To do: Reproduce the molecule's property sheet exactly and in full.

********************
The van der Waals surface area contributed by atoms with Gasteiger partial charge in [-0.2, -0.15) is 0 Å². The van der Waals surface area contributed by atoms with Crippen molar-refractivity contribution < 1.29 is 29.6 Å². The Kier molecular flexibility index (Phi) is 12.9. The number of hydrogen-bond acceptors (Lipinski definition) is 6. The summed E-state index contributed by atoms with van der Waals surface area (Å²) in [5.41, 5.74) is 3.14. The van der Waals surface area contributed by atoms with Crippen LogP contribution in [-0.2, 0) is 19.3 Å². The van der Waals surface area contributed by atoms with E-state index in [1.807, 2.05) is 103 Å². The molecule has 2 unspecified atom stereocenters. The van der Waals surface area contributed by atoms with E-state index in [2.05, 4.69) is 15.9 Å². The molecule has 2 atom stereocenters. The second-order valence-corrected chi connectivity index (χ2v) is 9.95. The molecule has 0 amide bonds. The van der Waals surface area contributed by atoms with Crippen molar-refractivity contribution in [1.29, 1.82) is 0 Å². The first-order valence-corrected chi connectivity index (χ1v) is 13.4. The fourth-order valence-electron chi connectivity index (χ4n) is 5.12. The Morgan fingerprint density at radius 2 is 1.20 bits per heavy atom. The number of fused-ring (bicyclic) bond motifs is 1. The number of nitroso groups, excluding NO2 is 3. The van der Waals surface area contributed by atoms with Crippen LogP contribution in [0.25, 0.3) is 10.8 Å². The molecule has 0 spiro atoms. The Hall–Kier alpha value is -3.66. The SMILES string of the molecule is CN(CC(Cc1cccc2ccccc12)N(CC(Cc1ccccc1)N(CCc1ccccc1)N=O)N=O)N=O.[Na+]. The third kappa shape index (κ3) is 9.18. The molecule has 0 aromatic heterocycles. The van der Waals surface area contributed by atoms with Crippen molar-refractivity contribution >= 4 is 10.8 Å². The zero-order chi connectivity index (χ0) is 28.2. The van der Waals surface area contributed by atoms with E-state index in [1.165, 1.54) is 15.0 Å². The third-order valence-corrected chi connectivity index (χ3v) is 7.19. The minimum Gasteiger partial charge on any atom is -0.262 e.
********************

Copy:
The van der Waals surface area contributed by atoms with Gasteiger partial charge in [-0.2, -0.15) is 0 Å². The van der Waals surface area contributed by atoms with Crippen molar-refractivity contribution < 1.29 is 29.6 Å². The Kier molecular flexibility index (Phi) is 12.9. The number of hydrogen-bond acceptors (Lipinski definition) is 6. The summed E-state index contributed by atoms with van der Waals surface area (Å²) in [5.41, 5.74) is 3.14. The van der Waals surface area contributed by atoms with Crippen LogP contribution in [-0.2, 0) is 19.3 Å². The van der Waals surface area contributed by atoms with E-state index in [1.807, 2.05) is 103 Å². The molecule has 2 unspecified atom stereocenters. The van der Waals surface area contributed by atoms with E-state index in [2.05, 4.69) is 15.9 Å². The molecule has 2 atom stereocenters. The second-order valence-corrected chi connectivity index (χ2v) is 9.95. The molecule has 0 amide bonds. The van der Waals surface area contributed by atoms with Crippen molar-refractivity contribution in [1.29, 1.82) is 0 Å². The first-order valence-corrected chi connectivity index (χ1v) is 13.4. The fourth-order valence-electron chi connectivity index (χ4n) is 5.12. The Morgan fingerprint density at radius 2 is 1.20 bits per heavy atom. The number of fused-ring (bicyclic) bond motifs is 1. The number of nitroso groups, excluding NO2 is 3. The van der Waals surface area contributed by atoms with Crippen LogP contribution in [0.25, 0.3) is 10.8 Å². The molecule has 0 spiro atoms. The Hall–Kier alpha value is -3.66. The SMILES string of the molecule is CN(CC(Cc1cccc2ccccc12)N(CC(Cc1ccccc1)N(CCc1ccccc1)N=O)N=O)N=O.[Na+]. The third kappa shape index (κ3) is 9.18. The molecule has 0 aromatic heterocycles. The van der Waals surface area contributed by atoms with Crippen molar-refractivity contribution >= 4 is 10.8 Å². The zero-order chi connectivity index (χ0) is 28.2. The van der Waals surface area contributed by atoms with E-state index in [1.165, 1.54) is 15.0 Å². The third-order valence-corrected chi connectivity index (χ3v) is 7.19. The minimum Gasteiger partial charge on any atom is -0.262 e.